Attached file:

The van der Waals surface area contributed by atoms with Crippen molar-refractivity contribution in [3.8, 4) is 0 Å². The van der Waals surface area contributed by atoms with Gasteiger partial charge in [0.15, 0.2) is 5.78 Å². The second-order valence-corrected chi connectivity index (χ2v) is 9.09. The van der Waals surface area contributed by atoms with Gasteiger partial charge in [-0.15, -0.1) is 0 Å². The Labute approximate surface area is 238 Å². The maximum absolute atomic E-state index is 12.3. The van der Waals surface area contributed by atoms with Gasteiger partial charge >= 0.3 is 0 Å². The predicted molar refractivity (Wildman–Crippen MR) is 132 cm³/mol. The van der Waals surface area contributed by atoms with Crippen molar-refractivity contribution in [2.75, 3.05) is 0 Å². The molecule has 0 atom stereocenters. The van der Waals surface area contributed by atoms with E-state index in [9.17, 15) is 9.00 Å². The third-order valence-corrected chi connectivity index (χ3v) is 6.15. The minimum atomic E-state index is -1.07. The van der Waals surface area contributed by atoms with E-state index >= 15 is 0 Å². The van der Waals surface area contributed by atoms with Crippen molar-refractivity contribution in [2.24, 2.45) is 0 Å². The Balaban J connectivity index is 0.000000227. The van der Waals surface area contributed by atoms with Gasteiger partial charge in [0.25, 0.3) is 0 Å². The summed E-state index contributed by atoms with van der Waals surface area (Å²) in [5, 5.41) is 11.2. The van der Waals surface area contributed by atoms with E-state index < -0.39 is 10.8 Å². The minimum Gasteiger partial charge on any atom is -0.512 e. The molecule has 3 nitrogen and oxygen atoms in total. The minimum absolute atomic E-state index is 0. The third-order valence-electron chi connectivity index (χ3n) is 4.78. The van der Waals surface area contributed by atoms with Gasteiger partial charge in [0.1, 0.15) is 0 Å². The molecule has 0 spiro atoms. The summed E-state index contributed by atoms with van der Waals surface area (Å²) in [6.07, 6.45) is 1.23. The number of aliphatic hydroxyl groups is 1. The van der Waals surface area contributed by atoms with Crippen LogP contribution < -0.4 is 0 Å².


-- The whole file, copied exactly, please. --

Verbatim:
The van der Waals surface area contributed by atoms with Crippen molar-refractivity contribution in [3.8, 4) is 0 Å². The van der Waals surface area contributed by atoms with Gasteiger partial charge in [0.15, 0.2) is 5.78 Å². The second-order valence-corrected chi connectivity index (χ2v) is 9.09. The van der Waals surface area contributed by atoms with Gasteiger partial charge in [-0.15, -0.1) is 0 Å². The Labute approximate surface area is 238 Å². The maximum absolute atomic E-state index is 12.3. The van der Waals surface area contributed by atoms with Gasteiger partial charge >= 0.3 is 0 Å². The predicted molar refractivity (Wildman–Crippen MR) is 132 cm³/mol. The van der Waals surface area contributed by atoms with Crippen molar-refractivity contribution in [2.75, 3.05) is 0 Å². The molecule has 0 atom stereocenters. The van der Waals surface area contributed by atoms with E-state index in [9.17, 15) is 9.00 Å². The third-order valence-corrected chi connectivity index (χ3v) is 6.15. The minimum atomic E-state index is -1.07. The van der Waals surface area contributed by atoms with E-state index >= 15 is 0 Å². The van der Waals surface area contributed by atoms with Crippen molar-refractivity contribution in [2.24, 2.45) is 0 Å². The Balaban J connectivity index is 0.000000227. The van der Waals surface area contributed by atoms with Gasteiger partial charge in [0.25, 0.3) is 0 Å². The summed E-state index contributed by atoms with van der Waals surface area (Å²) in [5, 5.41) is 11.2. The van der Waals surface area contributed by atoms with E-state index < -0.39 is 10.8 Å². The minimum Gasteiger partial charge on any atom is -0.512 e. The molecule has 3 nitrogen and oxygen atoms in total. The minimum absolute atomic E-state index is 0. The third-order valence-electron chi connectivity index (χ3n) is 4.78. The van der Waals surface area contributed by atoms with Gasteiger partial charge in [0.1, 0.15) is 0 Å². The molecule has 0 spiro atoms. The summed E-state index contributed by atoms with van der Waals surface area (Å²) in [6.07, 6.45) is 1.23. The number of aliphatic hydroxyl groups is 1. The van der Waals surface area contributed by atoms with Crippen LogP contribution < -0.4 is 0 Å².